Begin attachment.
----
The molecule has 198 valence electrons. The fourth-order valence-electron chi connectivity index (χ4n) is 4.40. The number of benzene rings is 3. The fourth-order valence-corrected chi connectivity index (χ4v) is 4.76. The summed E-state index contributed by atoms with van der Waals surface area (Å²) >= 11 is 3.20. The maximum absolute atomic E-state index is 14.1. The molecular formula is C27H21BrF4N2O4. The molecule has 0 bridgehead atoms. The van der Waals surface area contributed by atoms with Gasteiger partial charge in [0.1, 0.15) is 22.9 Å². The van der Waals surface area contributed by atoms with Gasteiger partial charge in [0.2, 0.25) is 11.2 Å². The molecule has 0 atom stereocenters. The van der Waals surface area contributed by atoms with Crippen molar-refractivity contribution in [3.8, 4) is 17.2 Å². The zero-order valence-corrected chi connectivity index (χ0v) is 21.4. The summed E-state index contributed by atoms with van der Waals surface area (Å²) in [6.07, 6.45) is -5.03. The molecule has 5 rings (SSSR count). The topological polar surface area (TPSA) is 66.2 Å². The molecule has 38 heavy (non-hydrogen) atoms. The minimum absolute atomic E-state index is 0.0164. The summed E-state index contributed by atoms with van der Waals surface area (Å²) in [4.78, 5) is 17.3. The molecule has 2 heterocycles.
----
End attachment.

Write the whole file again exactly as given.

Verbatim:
The molecule has 198 valence electrons. The fourth-order valence-electron chi connectivity index (χ4n) is 4.40. The number of benzene rings is 3. The fourth-order valence-corrected chi connectivity index (χ4v) is 4.76. The summed E-state index contributed by atoms with van der Waals surface area (Å²) >= 11 is 3.20. The maximum absolute atomic E-state index is 14.1. The molecular formula is C27H21BrF4N2O4. The molecule has 0 bridgehead atoms. The van der Waals surface area contributed by atoms with Gasteiger partial charge in [0.1, 0.15) is 22.9 Å². The van der Waals surface area contributed by atoms with Gasteiger partial charge in [0.2, 0.25) is 11.2 Å². The molecule has 0 atom stereocenters. The van der Waals surface area contributed by atoms with Crippen molar-refractivity contribution in [3.8, 4) is 17.2 Å². The zero-order valence-corrected chi connectivity index (χ0v) is 21.4. The summed E-state index contributed by atoms with van der Waals surface area (Å²) in [6.07, 6.45) is -5.03. The molecule has 5 rings (SSSR count). The topological polar surface area (TPSA) is 66.2 Å². The molecule has 38 heavy (non-hydrogen) atoms. The minimum absolute atomic E-state index is 0.0164. The summed E-state index contributed by atoms with van der Waals surface area (Å²) in [4.78, 5) is 17.3. The molecule has 2 heterocycles.